For information only - not an official document
5 October 2016
Remarks of the UNODC Executive Director, Yury Fedotov, at the Brussels Conference on Afghanistan
BRUSSELS/VIENNA, 5 October (UN Information Service) - Afghanistan continues to be the major producer of heroin and opium in the world, posing grave challenges to security, development and health in the country, the region and beyond.
The UN Office on Drugs and Crime (UNODC) welcomes the Conference's support for long-term and integrated approaches to:
• reduce the illicit production and trafficking of narcotics and precursors, and
• fight organized crime, money laundering, corruption and the financing of terrorism,
• as well as advance evidence-based drug use treatment and rehabilitation services.
We welcome the new Afghan National Peace and Development Framework, and support the National Drug Action Plan.
UNODC is working with Afghanistan through our Country Programme, and providing assistance in areas such as customs enforcement, precursor control and capacity building for the Ministry of Counter Narcotics and the Counter Narcotics Police.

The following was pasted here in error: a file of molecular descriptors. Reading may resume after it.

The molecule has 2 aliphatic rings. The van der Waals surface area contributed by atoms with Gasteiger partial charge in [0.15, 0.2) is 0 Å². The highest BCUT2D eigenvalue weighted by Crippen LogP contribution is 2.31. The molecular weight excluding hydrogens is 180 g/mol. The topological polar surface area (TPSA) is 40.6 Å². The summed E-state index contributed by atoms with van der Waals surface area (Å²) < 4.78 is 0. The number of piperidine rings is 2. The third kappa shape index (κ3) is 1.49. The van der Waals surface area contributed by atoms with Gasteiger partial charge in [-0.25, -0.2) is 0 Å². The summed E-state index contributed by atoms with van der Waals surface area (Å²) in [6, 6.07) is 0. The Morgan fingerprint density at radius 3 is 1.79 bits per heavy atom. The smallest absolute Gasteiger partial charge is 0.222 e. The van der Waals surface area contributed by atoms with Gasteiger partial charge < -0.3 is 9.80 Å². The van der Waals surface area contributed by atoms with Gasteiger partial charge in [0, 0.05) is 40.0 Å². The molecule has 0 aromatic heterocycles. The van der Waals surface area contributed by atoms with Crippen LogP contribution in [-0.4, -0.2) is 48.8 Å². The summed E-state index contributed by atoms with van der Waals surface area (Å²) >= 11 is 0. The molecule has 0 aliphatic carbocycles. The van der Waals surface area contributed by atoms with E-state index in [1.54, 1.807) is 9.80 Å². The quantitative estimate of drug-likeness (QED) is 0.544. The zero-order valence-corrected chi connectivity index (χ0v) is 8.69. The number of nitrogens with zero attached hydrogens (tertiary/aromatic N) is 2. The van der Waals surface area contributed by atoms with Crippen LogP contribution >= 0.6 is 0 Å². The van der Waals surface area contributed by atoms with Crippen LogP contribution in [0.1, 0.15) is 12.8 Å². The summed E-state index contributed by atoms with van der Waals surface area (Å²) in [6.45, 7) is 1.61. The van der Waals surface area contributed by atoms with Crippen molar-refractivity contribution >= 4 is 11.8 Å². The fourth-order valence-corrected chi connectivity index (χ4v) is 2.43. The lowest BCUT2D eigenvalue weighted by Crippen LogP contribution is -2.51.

We also support the inter-ministerial council on the economy, as well as work on the rule of law and to counter corruption, money laundering and other economic crimes.
At the same time, UNODC is helping to strengthen regional and inter-regional cooperation, including through:
• our Regional Programme for Afghanistan and Neighbouring Countries;
• the Triangular Initiative of Afghanistan, Iran and Pakistan;
• the AKT Initiative of Afghanistan, Kyrgyzstan, and Tajikistan;
• the Central Asian Regional Information and Coordination Centre; and
• the Gulf Cooperation Council - Criminal Information Centre to Combat Drugs.
UNODC's Networking the networks initiative is supporting operational links between such regional structures on all major Afghan opiate trafficking routes, including the Balkan route.
Furthermore, we remain engaged in supporting the Paris Pact Initiative to fight illicit drugs flowing from Afghanistan.
The annual Afghan opium survey will be released later this month.
Unfortunately, preliminary results suggest that illicit cultivation has increased well above two hundred thousand hectares, with an expansion in the northern and western provinces.
Eradication has been close to zero.
The production of opiates is expected to follow the same upward trend.
Clearly we cannot afford to see international community engagement in Afghanistan weaken.
We need long-term resources, strengthened regional cooperation and the strong political commitment and continued engagement of the Afghan Government and international community.
Know that UNODC stands ready to support you.
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